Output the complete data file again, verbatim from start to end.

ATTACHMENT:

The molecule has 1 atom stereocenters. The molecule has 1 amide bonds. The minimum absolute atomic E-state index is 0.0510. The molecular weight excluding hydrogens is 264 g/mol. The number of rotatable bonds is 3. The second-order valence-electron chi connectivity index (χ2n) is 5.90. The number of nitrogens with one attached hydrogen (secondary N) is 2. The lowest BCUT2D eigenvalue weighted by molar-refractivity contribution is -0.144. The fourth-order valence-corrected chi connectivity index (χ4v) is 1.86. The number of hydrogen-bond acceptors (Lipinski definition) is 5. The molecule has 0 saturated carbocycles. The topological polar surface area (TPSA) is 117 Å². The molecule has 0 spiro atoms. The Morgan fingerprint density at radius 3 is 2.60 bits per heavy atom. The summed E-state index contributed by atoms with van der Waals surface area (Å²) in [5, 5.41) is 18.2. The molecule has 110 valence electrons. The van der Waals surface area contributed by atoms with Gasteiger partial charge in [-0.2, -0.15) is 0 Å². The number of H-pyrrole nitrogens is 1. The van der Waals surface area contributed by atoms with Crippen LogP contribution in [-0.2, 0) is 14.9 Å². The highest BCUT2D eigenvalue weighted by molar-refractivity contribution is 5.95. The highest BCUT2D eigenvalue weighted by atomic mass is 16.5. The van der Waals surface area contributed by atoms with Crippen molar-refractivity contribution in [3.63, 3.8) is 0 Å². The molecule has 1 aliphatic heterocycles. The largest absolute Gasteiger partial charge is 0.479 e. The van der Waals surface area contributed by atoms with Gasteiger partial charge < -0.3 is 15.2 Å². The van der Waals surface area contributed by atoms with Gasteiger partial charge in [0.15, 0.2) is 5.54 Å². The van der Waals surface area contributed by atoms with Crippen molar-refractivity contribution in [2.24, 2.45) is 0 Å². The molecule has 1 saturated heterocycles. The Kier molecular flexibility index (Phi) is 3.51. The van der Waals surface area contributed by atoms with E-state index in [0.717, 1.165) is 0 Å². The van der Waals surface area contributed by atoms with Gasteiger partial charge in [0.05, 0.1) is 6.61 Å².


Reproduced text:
The molecule has 1 atom stereocenters. The molecule has 1 amide bonds. The minimum absolute atomic E-state index is 0.0510. The molecular weight excluding hydrogens is 264 g/mol. The number of rotatable bonds is 3. The second-order valence-electron chi connectivity index (χ2n) is 5.90. The number of nitrogens with one attached hydrogen (secondary N) is 2. The lowest BCUT2D eigenvalue weighted by molar-refractivity contribution is -0.144. The fourth-order valence-corrected chi connectivity index (χ4v) is 1.86. The number of hydrogen-bond acceptors (Lipinski definition) is 5. The molecule has 0 saturated carbocycles. The topological polar surface area (TPSA) is 117 Å². The molecule has 0 spiro atoms. The Morgan fingerprint density at radius 3 is 2.60 bits per heavy atom. The summed E-state index contributed by atoms with van der Waals surface area (Å²) in [5, 5.41) is 18.2. The molecule has 110 valence electrons. The van der Waals surface area contributed by atoms with Gasteiger partial charge in [-0.2, -0.15) is 0 Å². The number of H-pyrrole nitrogens is 1. The van der Waals surface area contributed by atoms with Crippen LogP contribution in [-0.2, 0) is 14.9 Å². The highest BCUT2D eigenvalue weighted by molar-refractivity contribution is 5.95. The highest BCUT2D eigenvalue weighted by atomic mass is 16.5. The van der Waals surface area contributed by atoms with Crippen molar-refractivity contribution in [3.63, 3.8) is 0 Å². The molecule has 1 aliphatic heterocycles. The largest absolute Gasteiger partial charge is 0.479 e. The van der Waals surface area contributed by atoms with Gasteiger partial charge < -0.3 is 15.2 Å². The van der Waals surface area contributed by atoms with Gasteiger partial charge in [0.15, 0.2) is 5.54 Å². The van der Waals surface area contributed by atoms with Crippen molar-refractivity contribution in [2.24, 2.45) is 0 Å². The molecule has 1 saturated heterocycles. The Kier molecular flexibility index (Phi) is 3.51. The van der Waals surface area contributed by atoms with E-state index in [0.717, 1.165) is 0 Å². The van der Waals surface area contributed by atoms with Gasteiger partial charge in [0.05, 0.1) is 6.61 Å².